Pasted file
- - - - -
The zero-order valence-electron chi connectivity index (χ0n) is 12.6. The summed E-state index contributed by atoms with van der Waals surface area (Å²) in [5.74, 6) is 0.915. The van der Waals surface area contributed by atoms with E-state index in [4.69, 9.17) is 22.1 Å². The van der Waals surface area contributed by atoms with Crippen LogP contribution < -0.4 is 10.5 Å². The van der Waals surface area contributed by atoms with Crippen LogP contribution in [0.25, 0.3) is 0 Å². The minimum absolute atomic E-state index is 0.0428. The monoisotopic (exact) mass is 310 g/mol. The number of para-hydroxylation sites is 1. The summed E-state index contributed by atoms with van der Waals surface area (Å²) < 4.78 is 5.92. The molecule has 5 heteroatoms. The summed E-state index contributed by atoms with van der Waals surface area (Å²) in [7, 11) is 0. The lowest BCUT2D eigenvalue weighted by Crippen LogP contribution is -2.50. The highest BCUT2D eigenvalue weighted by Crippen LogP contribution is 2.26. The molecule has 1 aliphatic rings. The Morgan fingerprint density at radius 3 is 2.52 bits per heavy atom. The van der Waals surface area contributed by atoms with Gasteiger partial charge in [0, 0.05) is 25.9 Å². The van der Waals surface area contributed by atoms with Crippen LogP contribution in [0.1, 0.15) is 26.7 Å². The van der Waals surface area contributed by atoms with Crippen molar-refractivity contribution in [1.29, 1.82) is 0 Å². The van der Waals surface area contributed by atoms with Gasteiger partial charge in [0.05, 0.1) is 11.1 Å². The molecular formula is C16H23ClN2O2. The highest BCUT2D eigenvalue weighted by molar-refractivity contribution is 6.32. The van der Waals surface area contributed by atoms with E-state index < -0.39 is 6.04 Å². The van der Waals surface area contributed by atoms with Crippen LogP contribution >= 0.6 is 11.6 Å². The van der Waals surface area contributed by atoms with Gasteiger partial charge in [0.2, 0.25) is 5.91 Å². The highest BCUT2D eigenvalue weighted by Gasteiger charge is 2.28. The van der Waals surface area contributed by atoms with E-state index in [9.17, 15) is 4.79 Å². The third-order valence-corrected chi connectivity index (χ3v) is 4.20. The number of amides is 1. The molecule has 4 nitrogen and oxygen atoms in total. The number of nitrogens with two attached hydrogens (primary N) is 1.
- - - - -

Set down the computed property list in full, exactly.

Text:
The zero-order valence-electron chi connectivity index (χ0n) is 12.6. The summed E-state index contributed by atoms with van der Waals surface area (Å²) in [5.74, 6) is 0.915. The van der Waals surface area contributed by atoms with E-state index in [4.69, 9.17) is 22.1 Å². The van der Waals surface area contributed by atoms with Crippen LogP contribution < -0.4 is 10.5 Å². The van der Waals surface area contributed by atoms with Crippen LogP contribution in [0.25, 0.3) is 0 Å². The minimum absolute atomic E-state index is 0.0428. The monoisotopic (exact) mass is 310 g/mol. The number of para-hydroxylation sites is 1. The summed E-state index contributed by atoms with van der Waals surface area (Å²) < 4.78 is 5.92. The molecule has 5 heteroatoms. The summed E-state index contributed by atoms with van der Waals surface area (Å²) in [7, 11) is 0. The lowest BCUT2D eigenvalue weighted by Crippen LogP contribution is -2.50. The highest BCUT2D eigenvalue weighted by Crippen LogP contribution is 2.26. The molecule has 1 aliphatic rings. The Morgan fingerprint density at radius 3 is 2.52 bits per heavy atom. The van der Waals surface area contributed by atoms with Gasteiger partial charge in [0, 0.05) is 25.9 Å². The van der Waals surface area contributed by atoms with Crippen LogP contribution in [0.1, 0.15) is 26.7 Å². The van der Waals surface area contributed by atoms with Crippen molar-refractivity contribution in [1.29, 1.82) is 0 Å². The van der Waals surface area contributed by atoms with Gasteiger partial charge in [0.05, 0.1) is 11.1 Å². The molecular formula is C16H23ClN2O2. The highest BCUT2D eigenvalue weighted by molar-refractivity contribution is 6.32. The van der Waals surface area contributed by atoms with E-state index < -0.39 is 6.04 Å². The van der Waals surface area contributed by atoms with Crippen LogP contribution >= 0.6 is 11.6 Å². The van der Waals surface area contributed by atoms with Gasteiger partial charge in [0.2, 0.25) is 5.91 Å². The highest BCUT2D eigenvalue weighted by Gasteiger charge is 2.28. The van der Waals surface area contributed by atoms with E-state index in [9.17, 15) is 4.79 Å². The third-order valence-corrected chi connectivity index (χ3v) is 4.20. The number of amides is 1. The molecule has 4 nitrogen and oxygen atoms in total. The number of nitrogens with two attached hydrogens (primary N) is 1.